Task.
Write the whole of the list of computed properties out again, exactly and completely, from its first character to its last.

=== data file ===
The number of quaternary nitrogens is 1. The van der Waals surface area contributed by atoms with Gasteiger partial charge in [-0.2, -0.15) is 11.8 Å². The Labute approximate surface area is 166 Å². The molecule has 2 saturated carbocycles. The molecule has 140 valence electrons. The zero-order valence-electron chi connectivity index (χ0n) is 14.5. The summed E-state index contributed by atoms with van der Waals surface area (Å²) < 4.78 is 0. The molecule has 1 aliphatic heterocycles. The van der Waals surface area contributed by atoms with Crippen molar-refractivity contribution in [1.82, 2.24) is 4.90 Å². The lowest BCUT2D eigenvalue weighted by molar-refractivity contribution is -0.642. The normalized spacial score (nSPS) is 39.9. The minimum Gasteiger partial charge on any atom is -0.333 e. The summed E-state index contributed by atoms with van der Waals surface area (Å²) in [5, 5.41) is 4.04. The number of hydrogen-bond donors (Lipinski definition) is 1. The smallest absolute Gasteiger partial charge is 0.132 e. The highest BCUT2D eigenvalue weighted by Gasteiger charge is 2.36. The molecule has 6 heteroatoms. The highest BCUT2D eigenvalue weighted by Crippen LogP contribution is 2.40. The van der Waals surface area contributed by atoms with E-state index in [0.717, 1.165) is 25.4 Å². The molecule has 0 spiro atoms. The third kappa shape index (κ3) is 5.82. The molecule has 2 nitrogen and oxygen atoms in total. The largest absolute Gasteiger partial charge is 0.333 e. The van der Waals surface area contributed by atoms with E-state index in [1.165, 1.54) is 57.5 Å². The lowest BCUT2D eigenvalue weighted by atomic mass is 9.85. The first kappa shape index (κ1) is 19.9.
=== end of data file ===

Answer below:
The number of quaternary nitrogens is 1. The van der Waals surface area contributed by atoms with Gasteiger partial charge in [-0.2, -0.15) is 11.8 Å². The Labute approximate surface area is 166 Å². The molecule has 2 saturated carbocycles. The molecule has 140 valence electrons. The zero-order valence-electron chi connectivity index (χ0n) is 14.5. The summed E-state index contributed by atoms with van der Waals surface area (Å²) < 4.78 is 0. The molecule has 1 aliphatic heterocycles. The van der Waals surface area contributed by atoms with Crippen molar-refractivity contribution in [1.82, 2.24) is 4.90 Å². The lowest BCUT2D eigenvalue weighted by molar-refractivity contribution is -0.642. The normalized spacial score (nSPS) is 39.9. The minimum Gasteiger partial charge on any atom is -0.333 e. The summed E-state index contributed by atoms with van der Waals surface area (Å²) in [5, 5.41) is 4.04. The number of hydrogen-bond donors (Lipinski definition) is 1. The smallest absolute Gasteiger partial charge is 0.132 e. The highest BCUT2D eigenvalue weighted by Gasteiger charge is 2.36. The molecule has 6 heteroatoms. The highest BCUT2D eigenvalue weighted by Crippen LogP contribution is 2.40. The van der Waals surface area contributed by atoms with E-state index in [0.717, 1.165) is 25.4 Å². The molecule has 0 spiro atoms. The third kappa shape index (κ3) is 5.82. The molecule has 2 nitrogen and oxygen atoms in total. The largest absolute Gasteiger partial charge is 0.333 e. The van der Waals surface area contributed by atoms with E-state index in [1.165, 1.54) is 57.5 Å². The lowest BCUT2D eigenvalue weighted by atomic mass is 9.85. The first kappa shape index (κ1) is 19.9.